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dc.contributor.authorLeung, Kevin 20:07:04 (GMT) 20:07:04 (GMT)
dc.description.abstractLeadership scholars assume that the values espoused in an organizational vision have motivational effects on employee actions, but this claim has rarely been subject to empirical testing. Two studies examined whether organization members' support for organizational visions vary with the degree of congruence between members' personal values and the value-relevant impacts emphasized in a vision. Student participants learned of a visionary educational approach for universities, intended to impact either students' autonomy or their relatedness with other students. In Study 1, students who valued self-direction expressed most willingness to support the vision when autonomy-related outcomes were emphasized. Study 2 examined an apparent backfire effect in the first study, in which participants who value social belongingness expressed less willingness to support the vision when outcomes pertaining to relatedness were emphasized. This backfire effect, mediated through dis-identification with the vision, was found to be reversible when presentation cues that conflict with the stated values were removed.en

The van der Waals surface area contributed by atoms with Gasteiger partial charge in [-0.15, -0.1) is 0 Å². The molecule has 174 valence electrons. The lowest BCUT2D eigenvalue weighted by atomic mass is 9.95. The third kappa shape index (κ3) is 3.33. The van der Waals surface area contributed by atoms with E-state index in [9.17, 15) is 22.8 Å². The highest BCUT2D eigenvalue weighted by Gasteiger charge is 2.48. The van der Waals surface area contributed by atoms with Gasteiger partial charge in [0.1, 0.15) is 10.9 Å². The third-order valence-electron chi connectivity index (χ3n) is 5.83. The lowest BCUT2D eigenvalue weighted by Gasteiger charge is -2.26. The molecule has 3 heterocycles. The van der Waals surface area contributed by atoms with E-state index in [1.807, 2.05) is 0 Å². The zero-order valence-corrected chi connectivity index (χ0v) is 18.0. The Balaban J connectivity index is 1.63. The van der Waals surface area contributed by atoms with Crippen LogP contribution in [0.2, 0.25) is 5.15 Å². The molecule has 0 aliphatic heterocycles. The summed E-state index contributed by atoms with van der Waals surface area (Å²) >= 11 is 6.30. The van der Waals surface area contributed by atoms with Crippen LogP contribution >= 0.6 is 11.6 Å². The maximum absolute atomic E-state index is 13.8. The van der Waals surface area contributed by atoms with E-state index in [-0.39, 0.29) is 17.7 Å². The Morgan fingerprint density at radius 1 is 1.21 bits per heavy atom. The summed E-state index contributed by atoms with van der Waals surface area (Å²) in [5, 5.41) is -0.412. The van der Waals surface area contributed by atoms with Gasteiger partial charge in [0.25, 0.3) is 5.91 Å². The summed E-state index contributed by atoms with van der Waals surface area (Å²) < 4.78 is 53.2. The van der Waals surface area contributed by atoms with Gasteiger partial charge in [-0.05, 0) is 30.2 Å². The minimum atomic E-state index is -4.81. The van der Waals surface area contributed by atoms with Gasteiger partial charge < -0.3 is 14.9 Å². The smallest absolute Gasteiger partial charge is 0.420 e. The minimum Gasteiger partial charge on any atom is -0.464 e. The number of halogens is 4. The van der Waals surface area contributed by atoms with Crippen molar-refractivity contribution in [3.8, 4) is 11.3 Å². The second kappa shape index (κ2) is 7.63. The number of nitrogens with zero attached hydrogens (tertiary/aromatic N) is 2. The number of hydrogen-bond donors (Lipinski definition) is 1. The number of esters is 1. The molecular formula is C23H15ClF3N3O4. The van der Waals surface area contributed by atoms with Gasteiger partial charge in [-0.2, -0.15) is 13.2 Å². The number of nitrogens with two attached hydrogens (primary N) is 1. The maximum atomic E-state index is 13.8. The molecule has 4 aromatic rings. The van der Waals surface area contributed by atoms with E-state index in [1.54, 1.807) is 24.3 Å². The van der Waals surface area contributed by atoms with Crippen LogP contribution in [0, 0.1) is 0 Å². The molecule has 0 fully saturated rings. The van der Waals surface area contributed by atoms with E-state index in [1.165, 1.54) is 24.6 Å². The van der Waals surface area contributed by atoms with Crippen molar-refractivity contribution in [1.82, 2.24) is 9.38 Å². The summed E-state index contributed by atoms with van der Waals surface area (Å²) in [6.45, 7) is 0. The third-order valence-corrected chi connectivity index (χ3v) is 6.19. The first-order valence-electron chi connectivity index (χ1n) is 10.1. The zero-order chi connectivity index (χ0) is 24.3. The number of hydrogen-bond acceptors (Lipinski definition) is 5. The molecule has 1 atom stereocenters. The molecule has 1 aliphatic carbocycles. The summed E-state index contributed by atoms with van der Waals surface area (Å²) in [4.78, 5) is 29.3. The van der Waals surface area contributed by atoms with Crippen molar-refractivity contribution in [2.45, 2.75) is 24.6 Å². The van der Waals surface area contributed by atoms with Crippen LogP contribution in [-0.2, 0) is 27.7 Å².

dc.publisherUniversity of Waterlooen
dc.subjectorganizational visionsen
dc.subjectvalue congruenceen
dc.titleValue Congruence in Perception and Support of Organizational Visionsen
dc.typeMaster Thesisen
uws-etd.degreeMaster of Artsen

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